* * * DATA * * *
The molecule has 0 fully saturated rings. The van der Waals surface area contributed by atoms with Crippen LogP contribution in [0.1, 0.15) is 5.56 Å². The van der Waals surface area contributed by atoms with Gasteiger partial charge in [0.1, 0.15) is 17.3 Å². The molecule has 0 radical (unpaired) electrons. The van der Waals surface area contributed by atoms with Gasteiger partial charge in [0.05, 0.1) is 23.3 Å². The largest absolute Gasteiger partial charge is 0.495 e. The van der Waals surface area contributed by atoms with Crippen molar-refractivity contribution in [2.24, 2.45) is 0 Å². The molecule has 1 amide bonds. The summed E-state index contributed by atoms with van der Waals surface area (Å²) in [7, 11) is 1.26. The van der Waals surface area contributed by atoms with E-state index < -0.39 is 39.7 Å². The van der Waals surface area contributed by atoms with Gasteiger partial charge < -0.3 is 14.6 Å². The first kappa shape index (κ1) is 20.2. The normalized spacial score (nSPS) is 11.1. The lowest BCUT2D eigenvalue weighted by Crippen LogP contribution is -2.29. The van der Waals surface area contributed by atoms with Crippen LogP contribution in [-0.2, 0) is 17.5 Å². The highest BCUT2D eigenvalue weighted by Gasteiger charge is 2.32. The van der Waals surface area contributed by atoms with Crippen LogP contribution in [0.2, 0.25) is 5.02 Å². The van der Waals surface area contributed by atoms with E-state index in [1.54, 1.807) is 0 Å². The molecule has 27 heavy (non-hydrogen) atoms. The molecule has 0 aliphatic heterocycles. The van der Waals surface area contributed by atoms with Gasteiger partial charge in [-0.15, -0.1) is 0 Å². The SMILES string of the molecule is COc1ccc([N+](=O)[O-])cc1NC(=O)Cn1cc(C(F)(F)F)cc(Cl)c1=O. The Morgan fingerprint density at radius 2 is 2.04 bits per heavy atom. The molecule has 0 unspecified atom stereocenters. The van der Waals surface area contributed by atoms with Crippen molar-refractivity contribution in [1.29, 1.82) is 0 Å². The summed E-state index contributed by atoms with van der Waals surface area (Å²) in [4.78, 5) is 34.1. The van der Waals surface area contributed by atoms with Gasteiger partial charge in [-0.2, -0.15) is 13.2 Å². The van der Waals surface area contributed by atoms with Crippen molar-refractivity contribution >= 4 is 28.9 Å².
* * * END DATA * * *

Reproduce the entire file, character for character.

The molecule has 0 fully saturated rings. The van der Waals surface area contributed by atoms with Crippen LogP contribution in [0.1, 0.15) is 5.56 Å². The van der Waals surface area contributed by atoms with Gasteiger partial charge in [0.1, 0.15) is 17.3 Å². The molecule has 0 radical (unpaired) electrons. The van der Waals surface area contributed by atoms with Gasteiger partial charge in [0.05, 0.1) is 23.3 Å². The largest absolute Gasteiger partial charge is 0.495 e. The van der Waals surface area contributed by atoms with Crippen molar-refractivity contribution in [2.24, 2.45) is 0 Å². The molecule has 1 amide bonds. The summed E-state index contributed by atoms with van der Waals surface area (Å²) in [7, 11) is 1.26. The van der Waals surface area contributed by atoms with E-state index < -0.39 is 39.7 Å². The van der Waals surface area contributed by atoms with Gasteiger partial charge < -0.3 is 14.6 Å². The first kappa shape index (κ1) is 20.2. The normalized spacial score (nSPS) is 11.1. The lowest BCUT2D eigenvalue weighted by Crippen LogP contribution is -2.29. The van der Waals surface area contributed by atoms with Crippen LogP contribution in [-0.2, 0) is 17.5 Å². The highest BCUT2D eigenvalue weighted by Gasteiger charge is 2.32. The van der Waals surface area contributed by atoms with Crippen LogP contribution in [0.2, 0.25) is 5.02 Å². The van der Waals surface area contributed by atoms with E-state index in [1.54, 1.807) is 0 Å². The molecule has 27 heavy (non-hydrogen) atoms. The molecule has 0 aliphatic heterocycles. The van der Waals surface area contributed by atoms with Gasteiger partial charge in [-0.15, -0.1) is 0 Å². The SMILES string of the molecule is COc1ccc([N+](=O)[O-])cc1NC(=O)Cn1cc(C(F)(F)F)cc(Cl)c1=O. The Morgan fingerprint density at radius 2 is 2.04 bits per heavy atom. The molecule has 0 unspecified atom stereocenters. The van der Waals surface area contributed by atoms with Crippen molar-refractivity contribution in [1.29, 1.82) is 0 Å². The summed E-state index contributed by atoms with van der Waals surface area (Å²) in [4.78, 5) is 34.1. The van der Waals surface area contributed by atoms with Gasteiger partial charge in [-0.2, -0.15) is 13.2 Å². The van der Waals surface area contributed by atoms with Crippen molar-refractivity contribution >= 4 is 28.9 Å².